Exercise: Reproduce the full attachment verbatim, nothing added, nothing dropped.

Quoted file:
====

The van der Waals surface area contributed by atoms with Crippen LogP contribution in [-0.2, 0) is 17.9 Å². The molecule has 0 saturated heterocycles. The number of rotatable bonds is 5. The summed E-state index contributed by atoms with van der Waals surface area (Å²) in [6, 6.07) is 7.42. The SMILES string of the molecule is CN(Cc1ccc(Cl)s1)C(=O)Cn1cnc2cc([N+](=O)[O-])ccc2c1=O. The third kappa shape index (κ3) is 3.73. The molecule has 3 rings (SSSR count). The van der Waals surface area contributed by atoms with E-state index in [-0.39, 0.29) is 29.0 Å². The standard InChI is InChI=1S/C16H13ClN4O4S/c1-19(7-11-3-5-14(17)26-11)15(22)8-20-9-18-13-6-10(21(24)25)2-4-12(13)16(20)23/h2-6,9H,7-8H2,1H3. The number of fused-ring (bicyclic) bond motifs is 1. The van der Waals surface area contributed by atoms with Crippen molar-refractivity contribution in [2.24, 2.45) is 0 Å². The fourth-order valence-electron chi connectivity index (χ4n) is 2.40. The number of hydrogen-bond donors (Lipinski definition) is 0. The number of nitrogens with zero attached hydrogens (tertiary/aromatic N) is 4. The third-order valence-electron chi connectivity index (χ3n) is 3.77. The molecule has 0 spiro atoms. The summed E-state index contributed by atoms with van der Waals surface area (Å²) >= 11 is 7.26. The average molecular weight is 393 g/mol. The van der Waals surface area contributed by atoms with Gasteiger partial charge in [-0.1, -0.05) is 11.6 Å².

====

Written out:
The van der Waals surface area contributed by atoms with Crippen LogP contribution in [-0.2, 0) is 17.9 Å². The molecule has 0 saturated heterocycles. The number of rotatable bonds is 5. The summed E-state index contributed by atoms with van der Waals surface area (Å²) in [6, 6.07) is 7.42. The SMILES string of the molecule is CN(Cc1ccc(Cl)s1)C(=O)Cn1cnc2cc([N+](=O)[O-])ccc2c1=O. The third kappa shape index (κ3) is 3.73. The molecule has 3 rings (SSSR count). The van der Waals surface area contributed by atoms with E-state index in [-0.39, 0.29) is 29.0 Å². The standard InChI is InChI=1S/C16H13ClN4O4S/c1-19(7-11-3-5-14(17)26-11)15(22)8-20-9-18-13-6-10(21(24)25)2-4-12(13)16(20)23/h2-6,9H,7-8H2,1H3. The number of fused-ring (bicyclic) bond motifs is 1. The van der Waals surface area contributed by atoms with Crippen molar-refractivity contribution in [2.24, 2.45) is 0 Å². The fourth-order valence-electron chi connectivity index (χ4n) is 2.40. The number of hydrogen-bond donors (Lipinski definition) is 0. The number of nitrogens with zero attached hydrogens (tertiary/aromatic N) is 4. The third-order valence-electron chi connectivity index (χ3n) is 3.77. The molecule has 0 spiro atoms. The summed E-state index contributed by atoms with van der Waals surface area (Å²) >= 11 is 7.26. The average molecular weight is 393 g/mol. The van der Waals surface area contributed by atoms with Gasteiger partial charge in [-0.1, -0.05) is 11.6 Å².